Tengrism as a lived religion in Kazakhstan and its role in national identity building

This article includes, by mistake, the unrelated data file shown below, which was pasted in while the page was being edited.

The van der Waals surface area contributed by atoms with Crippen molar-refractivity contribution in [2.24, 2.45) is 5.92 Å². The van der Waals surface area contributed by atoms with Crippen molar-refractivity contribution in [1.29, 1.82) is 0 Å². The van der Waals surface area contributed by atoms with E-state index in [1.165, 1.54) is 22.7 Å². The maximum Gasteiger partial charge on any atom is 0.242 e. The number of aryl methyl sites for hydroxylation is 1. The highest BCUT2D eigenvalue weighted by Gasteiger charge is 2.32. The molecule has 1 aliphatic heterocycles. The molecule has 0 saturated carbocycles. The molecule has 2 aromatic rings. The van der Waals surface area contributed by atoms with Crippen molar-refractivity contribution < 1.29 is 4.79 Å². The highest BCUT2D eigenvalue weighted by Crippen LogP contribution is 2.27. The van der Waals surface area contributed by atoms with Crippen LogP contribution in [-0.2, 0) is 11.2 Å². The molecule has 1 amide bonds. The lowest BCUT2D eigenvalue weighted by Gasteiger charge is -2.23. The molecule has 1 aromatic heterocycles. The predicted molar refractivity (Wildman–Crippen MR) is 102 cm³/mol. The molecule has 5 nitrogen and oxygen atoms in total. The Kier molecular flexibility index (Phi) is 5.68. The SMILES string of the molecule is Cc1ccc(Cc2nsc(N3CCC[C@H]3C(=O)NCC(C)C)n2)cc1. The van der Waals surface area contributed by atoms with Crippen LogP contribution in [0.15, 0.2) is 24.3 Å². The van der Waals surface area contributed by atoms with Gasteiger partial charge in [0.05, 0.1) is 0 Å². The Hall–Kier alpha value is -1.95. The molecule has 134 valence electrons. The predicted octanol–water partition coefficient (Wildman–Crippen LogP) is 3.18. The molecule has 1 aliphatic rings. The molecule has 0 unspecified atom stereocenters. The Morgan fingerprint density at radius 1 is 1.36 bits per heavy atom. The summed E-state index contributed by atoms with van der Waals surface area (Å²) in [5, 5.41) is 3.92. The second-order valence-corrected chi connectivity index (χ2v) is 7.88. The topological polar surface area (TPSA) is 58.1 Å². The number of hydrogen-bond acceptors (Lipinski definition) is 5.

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Tengrism has slowly been experiencing a revival in Turkic countries across the world, most notably in Kazakhstan, Kyrgyzstan, and Mongolia. This thesis seeks to explore the connection between Tengrism in Kazakhstan, national identity, and the theory of lived religion in order to better understand the relationship between this ancient religion and the people. This thesis relies on theoretical and historical frameworks along with an online survey, which was disseminated amongst 18-30 year olds living in Almaty. It consists of multiple choice, scaled, and short response questions. These responses have been coded in order to understand how this data supports, or denies, the framing of lived religion in Kazakhstan and whether or not Tengrism has a role in Kazakh national identity. It additionally explores the themes of promotion of the religion by both the media and potentially the government. The thesis is broken into seven chapters (Introduction, Literature Review, Theoretical Framework, Methodology, Results, Discussion, and Conclusion). This work is an exploratory study looking to fill the gap in research surrounding the study of Tengrism in both Kazakhstan but also as a cultural phenomenon rather than the traditional research. Through my survey, this research has found the deep-rooted role of Tengrism within Kazakh culture and in the role of identity amongst young Kazakhstanis, additionally has looked at the intersection of Islamic and Tengri traditions and their roles in Kazakhstani national identity.
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